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SAT0084 Osteophytes Increase the Ambiguity of Clinical Evaluation of Joint Swelling in Rheumatoid Arthritis
  1. P. Mandl1,
  2. P. Studenic1,
  3. G.M. Supp1,
  4. T. Stamm1,
  5. M. Sadlonova1,
  6. M. Ernst1,
  7. S. Haider1,
  8. D. Aletaha1,
  9. J.S. Smolen1,2
  1. 1Division Of Rheumatology, Medical University of Vienna
  2. 22nd Department of Medicine, Hietzing Hospital, Vienna, Austria

Abstract

Background It is recommended that a joint be classified as clinically swollen if this swelling is beyond doubt. However in clinical practice the evaluation of joint swelling in patients with rheumatoid arthritis (RA) is often hindered by joint deformity, secondary osteoarthritis (OA) or adiposity.

Objectives The aim of this study was to evaluate the ambiguity and reliability of clinical swollen joint assessment in patients with RA.

Methods Clinical joint swelling was evaluated in 2 cohorts of consecutive RA patients with at least 1 swollen joint. In Cohort A (n=20) a conventional 28 swollen joint count (SJC) was performed on the same day by two independent, blinded examiners. In Cohort B (n=34) two independent, blinded examiners performed a modified 28 SJC in which they graded the joints as either definitely swollen, non-swollen and doubtfully swollen, the latter defined as a state in which the examiner was unable to exclude or confirm joint swelling due to limited evaluation attributed to the physical characteristics of the joint. In addition a standard grey-scale (GS) and Power Doppler (PD) sonographic evaluation was performed by a sonographer blinded to clinical data in Cohort B patients. Presence/absence of GS synovitis, PD signal, erosion and osteophytes were recorded. Osteophytes were also evaluated on conventional anterior-posterior radiographs of the hands.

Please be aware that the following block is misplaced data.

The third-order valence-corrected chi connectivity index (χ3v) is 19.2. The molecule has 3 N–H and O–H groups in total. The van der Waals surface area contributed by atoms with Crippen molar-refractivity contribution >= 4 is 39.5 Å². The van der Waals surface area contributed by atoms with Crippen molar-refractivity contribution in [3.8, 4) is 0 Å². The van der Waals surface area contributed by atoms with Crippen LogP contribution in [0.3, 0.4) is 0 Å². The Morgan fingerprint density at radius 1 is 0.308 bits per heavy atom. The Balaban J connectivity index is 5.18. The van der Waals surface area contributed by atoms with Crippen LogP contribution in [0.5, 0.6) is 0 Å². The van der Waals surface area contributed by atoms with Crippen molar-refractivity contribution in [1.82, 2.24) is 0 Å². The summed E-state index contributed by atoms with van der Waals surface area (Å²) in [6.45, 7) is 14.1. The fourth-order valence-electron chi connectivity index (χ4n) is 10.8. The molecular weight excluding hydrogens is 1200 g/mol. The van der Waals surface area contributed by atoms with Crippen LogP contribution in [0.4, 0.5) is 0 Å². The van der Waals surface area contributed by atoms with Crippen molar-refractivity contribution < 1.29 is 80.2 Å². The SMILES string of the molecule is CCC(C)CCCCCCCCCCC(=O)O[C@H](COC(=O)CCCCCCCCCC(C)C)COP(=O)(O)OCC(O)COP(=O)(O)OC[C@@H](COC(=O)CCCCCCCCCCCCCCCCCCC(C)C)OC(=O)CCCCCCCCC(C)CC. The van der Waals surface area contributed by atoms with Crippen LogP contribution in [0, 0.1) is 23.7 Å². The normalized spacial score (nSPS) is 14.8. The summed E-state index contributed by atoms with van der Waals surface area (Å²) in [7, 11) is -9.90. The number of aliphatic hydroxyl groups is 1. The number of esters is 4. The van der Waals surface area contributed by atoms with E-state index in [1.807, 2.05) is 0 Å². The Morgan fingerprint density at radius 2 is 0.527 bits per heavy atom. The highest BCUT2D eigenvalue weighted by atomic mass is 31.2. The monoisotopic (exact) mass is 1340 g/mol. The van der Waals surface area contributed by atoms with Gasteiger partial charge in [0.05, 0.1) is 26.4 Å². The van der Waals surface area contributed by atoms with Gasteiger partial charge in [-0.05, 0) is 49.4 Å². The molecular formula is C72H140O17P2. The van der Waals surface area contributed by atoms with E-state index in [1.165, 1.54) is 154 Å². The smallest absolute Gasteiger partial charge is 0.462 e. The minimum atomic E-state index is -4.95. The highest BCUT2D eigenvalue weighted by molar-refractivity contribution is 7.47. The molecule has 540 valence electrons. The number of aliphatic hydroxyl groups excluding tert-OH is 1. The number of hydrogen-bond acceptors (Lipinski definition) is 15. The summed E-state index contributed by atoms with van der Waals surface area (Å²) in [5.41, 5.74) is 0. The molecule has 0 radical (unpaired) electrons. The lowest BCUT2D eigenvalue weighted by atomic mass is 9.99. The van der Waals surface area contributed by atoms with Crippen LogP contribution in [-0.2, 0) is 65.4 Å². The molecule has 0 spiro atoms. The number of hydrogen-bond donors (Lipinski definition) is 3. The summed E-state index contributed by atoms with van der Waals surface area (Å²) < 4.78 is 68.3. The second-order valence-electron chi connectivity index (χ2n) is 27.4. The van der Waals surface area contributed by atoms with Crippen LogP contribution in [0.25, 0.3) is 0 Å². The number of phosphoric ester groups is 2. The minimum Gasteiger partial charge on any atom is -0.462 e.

Results A total of 1512 joints were clinically evaluated in 54 RA patients in 2 cohorts. Ninety-one percent (31/34) of patients in Cohort B had at least one doubtfully swollen joint, with a maximum number of 4 doubtful joints per patient. The top 5 joints, which were found to be doubtfully swollen by at least one examiner were the wrist, MCP3, MCP2, knee, and PIP2 joints. Interobserver reliability, evaluated by intraclass correlation coefficient (ICC) in Cohort A for the conventional SJC and in Cohort B for the modified SJC was 0.80 (95% confidence interval (95%CI) 0.77-0.83) and 0.82 (95%CI: 0.79-0.84) respectively. Agreement between the 2 examiners for definitely swollen and doubtfully swollen joints was 62% and 26% respectively. Doubtfully swollen joints were more often GS (p<0.001) and PD (p<0.001) positive as compared to non-swollen joints (83% vs. 51% and 28% vs. 11% respectively) and had more frequently osteophytes on ultrasound than either swollen (p=0.010) or non-swollen joints (p=0.006) (22% vs. 8%/11% respectively) (Table 1). Osteophytes detected on conventional radiography were also more frequent in doubtfully swollen joints in comparison to non-swollen or swollen joints (17% vs. 11.3%/7.5%). Erosions were slightly more commonly in swollen joints than in doubtfully swollen or non-swollen joints (3.7% vs. 2.8/2.4%). No association was found between body mass index and the number of doubtfully swollen joints.

Conclusions A modified SJC including doubtfully swollen joints is characterized by similar interobserver reliability as the conventional SJC. Agreement between two blinded examiners was however low for the evaluation of doubtful swelling. Doubtfully swollen joints more frequently had osteophytes on ultrasound as well as on conventional radiography suggesting a relationship between ambiguity of swelling and secondary OA in patients with RA.

Disclosure of Interest None declared

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